San Carlos Wind Farm Part of Acciona’s 1Q2021 ConsolidationBy Cas Biekmann | Wed, 05/12/2021 - 09:12
Spanish energy and infrastructure giant Acciona reported a positive 1Q2021, with US$2 billion approximate revenues, up 5.5 percent compared to 1Q2020. A significant part of the company’s growth is its expanding renewable energy business, including San Carlos Wind Farm located in Mexico
Acciona’s EBITDA reached US$440.5, up 11.5 percent compared to the first part of last year. The company reports that energy has been the main driver of these profits, responsible for 22.1 percent of the total sum. As such, Acciona shows a bullish approach regarding renewable energy investments. After a 2020 hit by the pandemic, the company is greatly increasing its investments by setting aside over US$1.5 billion. Of this amount US$924 million will go toward energy projects, reported the company. In addition, Acciona has 1,885MW under construction or ready to build.
319MW of renewable power was added to the company’s renewable portfolio during this first trimester. Additions to the San Carlos wind farm amount to 53MW of the total. According to Acciona, San Carlos is a 198MW-total wind farm located in the San Carlos municipality of Tamaulipas. The project features 60 Acciona windpower turbines of 3.3MW, each with 132m diameter rotors and 120m high concrete towers. Albert Sunyer, Country Manager Mexico of The Nordex Group, which has merged with Acciona, explained the benefits of these towers in a recent MBN interview: “We use mostly concrete towers instead of steel. We have a standard tower height of 120m, which is very competitive in pricing because concrete is cheaper than steel and just as efficient. By operating a local manufacturing facility in Mexico, we can bring down costs even further,” he said.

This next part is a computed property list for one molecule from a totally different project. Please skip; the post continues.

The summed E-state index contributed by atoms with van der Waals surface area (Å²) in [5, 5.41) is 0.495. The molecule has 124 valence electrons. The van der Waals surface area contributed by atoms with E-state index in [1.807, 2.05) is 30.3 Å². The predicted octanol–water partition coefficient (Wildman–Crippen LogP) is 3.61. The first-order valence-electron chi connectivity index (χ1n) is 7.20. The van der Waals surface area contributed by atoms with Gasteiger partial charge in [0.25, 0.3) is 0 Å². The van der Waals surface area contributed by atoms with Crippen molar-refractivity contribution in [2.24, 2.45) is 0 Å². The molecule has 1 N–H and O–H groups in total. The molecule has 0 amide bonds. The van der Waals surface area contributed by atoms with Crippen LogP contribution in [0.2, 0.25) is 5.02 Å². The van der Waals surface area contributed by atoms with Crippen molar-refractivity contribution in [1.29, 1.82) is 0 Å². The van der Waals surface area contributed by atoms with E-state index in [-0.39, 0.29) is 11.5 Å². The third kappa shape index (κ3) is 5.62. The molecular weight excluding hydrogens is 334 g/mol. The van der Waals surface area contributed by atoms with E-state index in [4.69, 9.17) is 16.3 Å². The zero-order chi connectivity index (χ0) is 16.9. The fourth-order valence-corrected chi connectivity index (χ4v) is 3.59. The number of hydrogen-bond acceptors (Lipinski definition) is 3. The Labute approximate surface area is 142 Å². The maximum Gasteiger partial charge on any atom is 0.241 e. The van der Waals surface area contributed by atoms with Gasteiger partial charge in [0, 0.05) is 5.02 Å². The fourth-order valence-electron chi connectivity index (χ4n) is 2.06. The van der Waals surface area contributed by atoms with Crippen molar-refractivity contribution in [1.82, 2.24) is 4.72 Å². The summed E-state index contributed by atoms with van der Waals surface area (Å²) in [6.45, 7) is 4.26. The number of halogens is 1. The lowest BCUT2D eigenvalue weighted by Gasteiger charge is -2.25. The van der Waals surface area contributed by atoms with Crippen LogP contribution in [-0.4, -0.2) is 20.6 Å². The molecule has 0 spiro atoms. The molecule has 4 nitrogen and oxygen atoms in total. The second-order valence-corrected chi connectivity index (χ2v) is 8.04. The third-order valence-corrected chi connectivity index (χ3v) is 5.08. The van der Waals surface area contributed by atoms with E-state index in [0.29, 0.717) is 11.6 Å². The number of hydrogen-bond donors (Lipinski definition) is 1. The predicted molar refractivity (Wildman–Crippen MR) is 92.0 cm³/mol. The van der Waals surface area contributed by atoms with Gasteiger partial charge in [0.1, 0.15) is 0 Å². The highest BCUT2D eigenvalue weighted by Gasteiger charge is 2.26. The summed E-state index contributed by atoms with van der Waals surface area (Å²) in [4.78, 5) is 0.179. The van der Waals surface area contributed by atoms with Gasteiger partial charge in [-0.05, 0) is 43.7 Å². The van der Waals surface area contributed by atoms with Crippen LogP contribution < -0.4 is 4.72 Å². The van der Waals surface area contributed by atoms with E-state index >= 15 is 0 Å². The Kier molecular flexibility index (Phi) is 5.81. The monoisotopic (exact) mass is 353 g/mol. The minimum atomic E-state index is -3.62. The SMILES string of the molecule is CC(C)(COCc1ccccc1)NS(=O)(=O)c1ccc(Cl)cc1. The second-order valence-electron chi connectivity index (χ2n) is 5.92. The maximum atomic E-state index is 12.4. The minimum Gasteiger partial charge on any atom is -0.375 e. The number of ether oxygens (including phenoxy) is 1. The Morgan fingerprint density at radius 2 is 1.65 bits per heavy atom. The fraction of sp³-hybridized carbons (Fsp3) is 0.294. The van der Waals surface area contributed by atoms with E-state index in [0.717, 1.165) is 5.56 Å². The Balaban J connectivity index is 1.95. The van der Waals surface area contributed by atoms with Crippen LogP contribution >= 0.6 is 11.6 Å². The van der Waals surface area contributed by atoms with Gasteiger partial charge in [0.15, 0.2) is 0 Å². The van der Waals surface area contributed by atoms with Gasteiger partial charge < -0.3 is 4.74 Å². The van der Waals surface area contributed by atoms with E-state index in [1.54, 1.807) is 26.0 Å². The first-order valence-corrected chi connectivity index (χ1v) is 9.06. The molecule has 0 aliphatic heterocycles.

Acciona owns seven wind farms in Mexico, representing 881MW to their portfolio. The company’s only photovoltaic solar plant contributes 405MW. The company reports that the San Carlsos wind farm has signed several power purchase agreements (PPAs) with private clients in Mexico. The wind farm powers 392,000 homes, avoiding the annual emission of about 421,339 tons of CO2 in coal plants, which is still a feature in Mexico’s energy mix. Furthermore, Acciona implemented a social approach focused on improving infrastructure such as school facilities and waste recycling.
Even though renewable developers are still adding MWs of capacity to their portfolios based on projects-initiated years ago, industry experts say Mexico’s project development is hitting a slump. Even though private companies have thus far been successful in finding legal protection against government measures disadvantaging their projects to the favor of state-owned utility CFE, the calm and stable environment needed to invest hundreds of millions of dollars in separate energy projects has deteriorated.